Adoption of the Union’s plan, by contrast, would mean "substantially disparate treatment for employees in the Central Office, Mid-Atlantic and Great Lakes Regions" where employees are represented by more than one union. Furthermore, the Union’s proposal to increase the awards pool if FSS revenue exceeds the budgeted amount for the FY by 5 percent or more should be rejected because revenue increases may or may not be due to specific actions by employees. It also would diminish the predictability and consistency of the budgeting process required for the program’s success. Moreover, augmentation of the awards budget is not possible because under existing law management has no authority to retain excess earnings for the payment of salaries or performance awards. Finally, annual negotiations are unnecessary because the Employer does not plan to make yearly changes to the awards program.

2. The Union’s Position

    In the matters that remain at impasse, the Union essentially proposes that management allocate 80 percent of the awards pool for performance-based awards, and 20 percent for use under existing GSA awards programs. Performance-based awards would "be given to all FSS associates equally, regardless of grade." If overall revenue exceeds the budgeted amount for the FY year by 5 percent or more, bonuses would "be increased by an additional amount proportional to that increase." Management would be required to guarantee that money is available to fund the awards program if "all FSS work groups meet or exceed their performance goals," and the award program would be subject to negotiations every year.

    The Union argues that fairness can be achieved by allotting 80 percent of the awards pool for the more structured, performance-based awards, and 20 percent for discretionary awards, and that for the awards program to have any credibility, the Employer should guarantee that money will be available for awards distribution. Finally, annual negotiations would ensure that necessary changes to the program are addressed in a timely manner.


    Having carefully considered the evidence and arguments presented by the parties, we conclude that the Employer’s final offer would provide the more reasonable resolution of their impasse. Among other things, we are persuaded that the Employer’s proposed awards program was carefully conceived based on previously-tested business practices and, when implemented, should provide appropriate incentives to enhance employee performance. Nor is the position of the Union supported by sufficient evidence that the intended result of motivating improvements in performance would be achieved, particularly its insistence that all employees be granted equal award amounts, regardless of experience or grade level. In our view, the new awards plan the Employer proposes merits testing to determine whether the incentives it provides result in demonstrable increases in productivity. Accordingly, we shall order the adoption of the Employer’s final offer.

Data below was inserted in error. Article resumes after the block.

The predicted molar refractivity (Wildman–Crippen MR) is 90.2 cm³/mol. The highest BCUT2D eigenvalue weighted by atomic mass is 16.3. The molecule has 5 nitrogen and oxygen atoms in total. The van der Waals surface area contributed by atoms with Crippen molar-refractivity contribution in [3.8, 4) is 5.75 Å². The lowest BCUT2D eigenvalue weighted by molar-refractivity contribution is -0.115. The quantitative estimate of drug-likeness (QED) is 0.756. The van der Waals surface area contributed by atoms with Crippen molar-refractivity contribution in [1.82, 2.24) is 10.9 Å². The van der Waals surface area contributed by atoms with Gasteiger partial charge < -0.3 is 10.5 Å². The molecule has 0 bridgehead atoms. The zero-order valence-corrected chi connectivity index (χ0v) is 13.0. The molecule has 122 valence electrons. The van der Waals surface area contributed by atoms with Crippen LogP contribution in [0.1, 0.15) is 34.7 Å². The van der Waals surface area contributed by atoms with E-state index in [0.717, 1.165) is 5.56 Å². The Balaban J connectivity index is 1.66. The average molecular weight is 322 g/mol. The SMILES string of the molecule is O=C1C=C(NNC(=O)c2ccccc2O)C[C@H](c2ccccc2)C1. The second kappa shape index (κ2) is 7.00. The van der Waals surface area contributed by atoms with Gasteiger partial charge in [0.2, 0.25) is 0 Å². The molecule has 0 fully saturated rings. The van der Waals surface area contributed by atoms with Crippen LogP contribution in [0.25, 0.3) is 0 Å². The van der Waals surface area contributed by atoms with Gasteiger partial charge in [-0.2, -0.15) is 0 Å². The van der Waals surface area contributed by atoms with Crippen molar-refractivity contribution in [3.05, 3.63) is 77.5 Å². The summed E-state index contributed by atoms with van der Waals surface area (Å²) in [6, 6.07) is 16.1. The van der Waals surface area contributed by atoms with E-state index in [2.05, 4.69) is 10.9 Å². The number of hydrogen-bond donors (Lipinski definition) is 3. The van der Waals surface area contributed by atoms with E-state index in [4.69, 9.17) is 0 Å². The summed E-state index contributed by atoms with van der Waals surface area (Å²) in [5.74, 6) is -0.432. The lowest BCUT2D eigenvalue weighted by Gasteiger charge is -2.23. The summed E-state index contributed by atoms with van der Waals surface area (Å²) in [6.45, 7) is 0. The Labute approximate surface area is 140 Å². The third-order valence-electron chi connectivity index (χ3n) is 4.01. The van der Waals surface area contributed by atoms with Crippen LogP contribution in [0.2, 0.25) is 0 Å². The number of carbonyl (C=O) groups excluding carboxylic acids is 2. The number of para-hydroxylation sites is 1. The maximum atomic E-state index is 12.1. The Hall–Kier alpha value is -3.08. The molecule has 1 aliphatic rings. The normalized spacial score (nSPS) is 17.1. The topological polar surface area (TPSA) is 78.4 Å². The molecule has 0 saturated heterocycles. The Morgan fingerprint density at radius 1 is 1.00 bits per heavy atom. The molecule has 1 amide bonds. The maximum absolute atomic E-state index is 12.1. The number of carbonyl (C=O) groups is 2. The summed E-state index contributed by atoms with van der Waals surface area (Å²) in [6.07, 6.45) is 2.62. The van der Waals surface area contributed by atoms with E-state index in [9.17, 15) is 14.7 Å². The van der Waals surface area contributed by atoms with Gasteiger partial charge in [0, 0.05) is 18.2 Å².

Pursuant to the authority vested in it by the Federal Service Labor-Management Relations Statute, 5 U.S.C. § 7119, and because of the failure of the parties to resolve their dispute during the course of proceedings instituted pursuant to the Panel's regulations, 5 C.F.R. § 2471.6(a)(2), the Federal Service Impasses Panel, under § 2471.11(a) of its regulations, hereby orders the following:

    The parties shall adopt the Employer’s final offer.

By direction of the Panel.

H. Joseph Schimansky
Executive Director

November 8, 2002
Washington, D.C.

1. During the informal conference, both parties submitted documents in support of their particular awards plans. These documents, as well as other documents of the parties that were timely and properly filed, were included as part of the record and were considered by Member Cruz in fashioning his recommendation to the Panel.

2. With Member Cruz’ assistance during the informal conference, the parties were able to resolve issues concerning the type of awards information that the Employer will provide the Union, employee eligibility for the awards program, and details of an initial face-to-face meeting for the parties to discuss aspects of the awards program. In addition, the parties’ final offers were identical as to the percentage of total salaries to be allocated for FY 2002, how the awards pool will be calculated for FY 2003, and the sliding scale to be applied if targets are met under the performance-based portion of the program.

3. On September 30, 2002, the Employer requested that the Panel disregard the Union’s supporting statement because it did not serve a copy to the Employer on September 18, 2002, as instructed by Member Cruz, and failed to follow 5 C.F.R. § 2471.5(b)(2) of the Panel’s regulations requiring a party to serve the opposing party with a copy of any document sent to the Panel, thus depriving the Employer of any opportunity to review the Union’s statement and to respond thereto. After carefully reviewing the circumstances attending the Union’s failure to serve the Employer, the Panel granted the Employer’s request. Accordingly, the Union’s documents titled “GSA Council of Locals, Best and Final Offer, [FSS], Performance Awards System” and “Rebuttal of Agency’s Final Position,” were not considered by the Panel in rendering its decision nor are they to be considered part of the record. For these reasons, the Panel only considered, as the Union’s final offer, the document it presented to Member Cruz and the Employer as its “final and best offer” at the informal conference on September 10.

4. The Employer maintained that this is a matter over which the Employer had no duty to bargain. The decision by the Panel renders that question moot.